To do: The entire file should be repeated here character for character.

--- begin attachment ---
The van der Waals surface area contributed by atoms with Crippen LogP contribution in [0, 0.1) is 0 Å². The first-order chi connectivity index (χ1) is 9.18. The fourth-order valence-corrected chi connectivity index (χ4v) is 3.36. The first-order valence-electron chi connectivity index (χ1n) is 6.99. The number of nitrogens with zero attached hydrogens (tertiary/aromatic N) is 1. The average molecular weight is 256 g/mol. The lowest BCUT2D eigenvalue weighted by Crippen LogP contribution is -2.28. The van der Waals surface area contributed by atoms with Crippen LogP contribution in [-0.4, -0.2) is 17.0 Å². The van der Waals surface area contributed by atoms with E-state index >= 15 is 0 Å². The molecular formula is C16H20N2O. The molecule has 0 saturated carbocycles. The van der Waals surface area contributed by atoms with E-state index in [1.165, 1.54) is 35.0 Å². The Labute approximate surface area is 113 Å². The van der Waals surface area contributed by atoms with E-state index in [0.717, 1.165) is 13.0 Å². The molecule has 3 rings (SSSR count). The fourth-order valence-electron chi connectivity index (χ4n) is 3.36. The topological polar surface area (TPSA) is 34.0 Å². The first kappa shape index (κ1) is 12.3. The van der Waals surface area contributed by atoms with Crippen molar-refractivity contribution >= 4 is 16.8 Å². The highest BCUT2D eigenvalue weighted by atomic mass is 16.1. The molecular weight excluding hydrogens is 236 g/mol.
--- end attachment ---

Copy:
The van der Waals surface area contributed by atoms with Crippen LogP contribution in [0, 0.1) is 0 Å². The first-order chi connectivity index (χ1) is 9.18. The fourth-order valence-corrected chi connectivity index (χ4v) is 3.36. The first-order valence-electron chi connectivity index (χ1n) is 6.99. The number of nitrogens with zero attached hydrogens (tertiary/aromatic N) is 1. The average molecular weight is 256 g/mol. The lowest BCUT2D eigenvalue weighted by Crippen LogP contribution is -2.28. The van der Waals surface area contributed by atoms with Crippen LogP contribution in [-0.4, -0.2) is 17.0 Å². The van der Waals surface area contributed by atoms with E-state index >= 15 is 0 Å². The molecular formula is C16H20N2O. The molecule has 0 saturated carbocycles. The van der Waals surface area contributed by atoms with E-state index in [1.165, 1.54) is 35.0 Å². The Labute approximate surface area is 113 Å². The van der Waals surface area contributed by atoms with E-state index in [0.717, 1.165) is 13.0 Å². The molecule has 3 rings (SSSR count). The fourth-order valence-electron chi connectivity index (χ4n) is 3.36. The topological polar surface area (TPSA) is 34.0 Å². The first kappa shape index (κ1) is 12.3. The van der Waals surface area contributed by atoms with Crippen molar-refractivity contribution >= 4 is 16.8 Å². The highest BCUT2D eigenvalue weighted by atomic mass is 16.1. The molecular weight excluding hydrogens is 236 g/mol.